My mom had me join my brother doing Hippotherapy when I was four. We both have cerebral Palsy and Autism, but his are very different from mine. I have Sensory Processing Disorder, and it’s less of a problem for me now than it was when I was little. We are triplets and we were born extremely premature at 28 weeks which caused our diagnoses. My brother Cole had a stroke. We were riding at Ride-On Therapeutic Horsemanship (an International Para-equestrian Centre of Excellence in Southern California). He didn’t love riding, but it helped him walk and helped his vision. I watched him ride but when I started riding myself, I fell in love with it and never wanted to stop.  


When and where do you ride?

Genevieve Rohner and her horse Solitaer 40
Genevieve and Solitaer 40 at Tryon CPEDI3 where they finished first – image courtesy of Sharon Packer
I ride in Utah and Florida.

What are you and your horses currently working on?

We are working on solidifying basics and improving overall ability. I love the training process.   In 2023, I got to train in California for a few months, and got to help exercise many horses at Ride On. It was a great experience, especially living away from home for a short time with my aunt and uncle. Now, I am learning as much as I can everywhere I can so I can be the best rider I can be. One of the things I have done in the past couple of years is U.S. Pony Club. I have a C1 rating, and I highly recommend Pony Club to everyone. You will learn so much and get really good at lots of little barn things that make a difference. I also have six years of USEF athletic lettering, which anyone can do. Most schools don’t have horse programs, but you can earn your letters through USEF, just by doing your daily riding, shows and barn work!

Para means ‘parallel’, so what we do is the same or similar to able-bodied riding. But we have aids we can use depending on our physical challenges. We are classified in 5 different levels, and 5 is the most able-bodied. I am a grade IV. This means more of my body is affected than just one portion, like an arm or a leg only.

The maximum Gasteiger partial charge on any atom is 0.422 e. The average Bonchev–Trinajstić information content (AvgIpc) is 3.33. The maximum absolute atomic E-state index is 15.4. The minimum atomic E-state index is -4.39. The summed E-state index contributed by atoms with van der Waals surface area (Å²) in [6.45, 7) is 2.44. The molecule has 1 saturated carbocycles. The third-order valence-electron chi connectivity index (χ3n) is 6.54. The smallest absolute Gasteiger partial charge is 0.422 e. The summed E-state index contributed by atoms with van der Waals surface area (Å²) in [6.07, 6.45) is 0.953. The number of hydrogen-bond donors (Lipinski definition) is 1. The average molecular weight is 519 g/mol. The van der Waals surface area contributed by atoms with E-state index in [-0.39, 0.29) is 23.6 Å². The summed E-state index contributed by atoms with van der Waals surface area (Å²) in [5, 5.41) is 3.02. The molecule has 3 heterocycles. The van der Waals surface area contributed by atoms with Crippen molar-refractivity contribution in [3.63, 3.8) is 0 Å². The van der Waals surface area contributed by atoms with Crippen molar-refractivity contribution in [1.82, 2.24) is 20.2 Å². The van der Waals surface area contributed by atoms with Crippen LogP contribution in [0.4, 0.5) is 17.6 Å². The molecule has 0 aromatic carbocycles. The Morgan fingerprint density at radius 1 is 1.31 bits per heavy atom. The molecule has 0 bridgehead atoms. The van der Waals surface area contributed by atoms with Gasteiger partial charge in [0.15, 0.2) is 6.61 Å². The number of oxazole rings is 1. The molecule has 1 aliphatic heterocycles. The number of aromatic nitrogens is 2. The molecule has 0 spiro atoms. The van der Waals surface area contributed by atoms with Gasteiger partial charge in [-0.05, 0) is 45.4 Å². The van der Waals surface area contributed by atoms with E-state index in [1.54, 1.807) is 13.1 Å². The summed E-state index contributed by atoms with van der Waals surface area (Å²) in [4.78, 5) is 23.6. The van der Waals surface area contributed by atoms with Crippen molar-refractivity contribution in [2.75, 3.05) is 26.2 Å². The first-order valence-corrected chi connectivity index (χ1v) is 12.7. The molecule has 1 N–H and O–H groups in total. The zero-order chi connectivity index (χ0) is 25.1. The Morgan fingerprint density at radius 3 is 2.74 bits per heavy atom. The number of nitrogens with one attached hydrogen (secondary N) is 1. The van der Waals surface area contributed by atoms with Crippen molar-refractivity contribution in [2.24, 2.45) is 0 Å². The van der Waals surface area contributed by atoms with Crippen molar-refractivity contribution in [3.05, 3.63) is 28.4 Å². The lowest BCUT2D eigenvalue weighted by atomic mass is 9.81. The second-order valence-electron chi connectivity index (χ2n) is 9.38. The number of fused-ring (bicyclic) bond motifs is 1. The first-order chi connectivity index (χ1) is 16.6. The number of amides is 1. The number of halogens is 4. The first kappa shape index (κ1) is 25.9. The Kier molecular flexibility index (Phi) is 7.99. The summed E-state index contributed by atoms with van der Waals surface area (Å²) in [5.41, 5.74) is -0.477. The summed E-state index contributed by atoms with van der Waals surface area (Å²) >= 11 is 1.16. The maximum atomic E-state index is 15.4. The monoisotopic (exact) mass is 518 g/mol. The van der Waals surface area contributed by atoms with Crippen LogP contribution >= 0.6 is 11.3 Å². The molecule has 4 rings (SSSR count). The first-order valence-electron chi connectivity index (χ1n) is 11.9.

How did you start riding?

Genevieve and her very sweet chestnut Oldenburg, Kaspar. (image courtesy of Deborah Hickey)
Riding was super helpful for me and made me feel calm. I also have misaligned right leg bones, and riding has helped with the muscles in my legs and overall weakness. After I had been riding a few months, my coach asked if I wanted to compete in some events at their annual disability show. I did seven events and had the best time. I was very motivated after that and progressed quickly from Hippotherapy to Therapeutic riding and eventually to Para Dressage. My coach, Megan McQueeney, wanted me to compete able-bodied shows too, and had me ride as many horses as possible. This was so helpful for my physical challenges and of course, riding skills.  

What do you love about riding?

 I love everything! When you train a movement and get it right, it feels great. I love being around horses, and I’m not sure I can describe it in words. It’s just something I feel that began the day I sat on a horse. When I started competing, I fell in love with that and told my parents I wanted to go to the Olympics on a horse. My mom says she almost laughed because she couldn’t figure out how I knew what the Olympics are. 


What you would you like to be doing in the future and do you have any goals?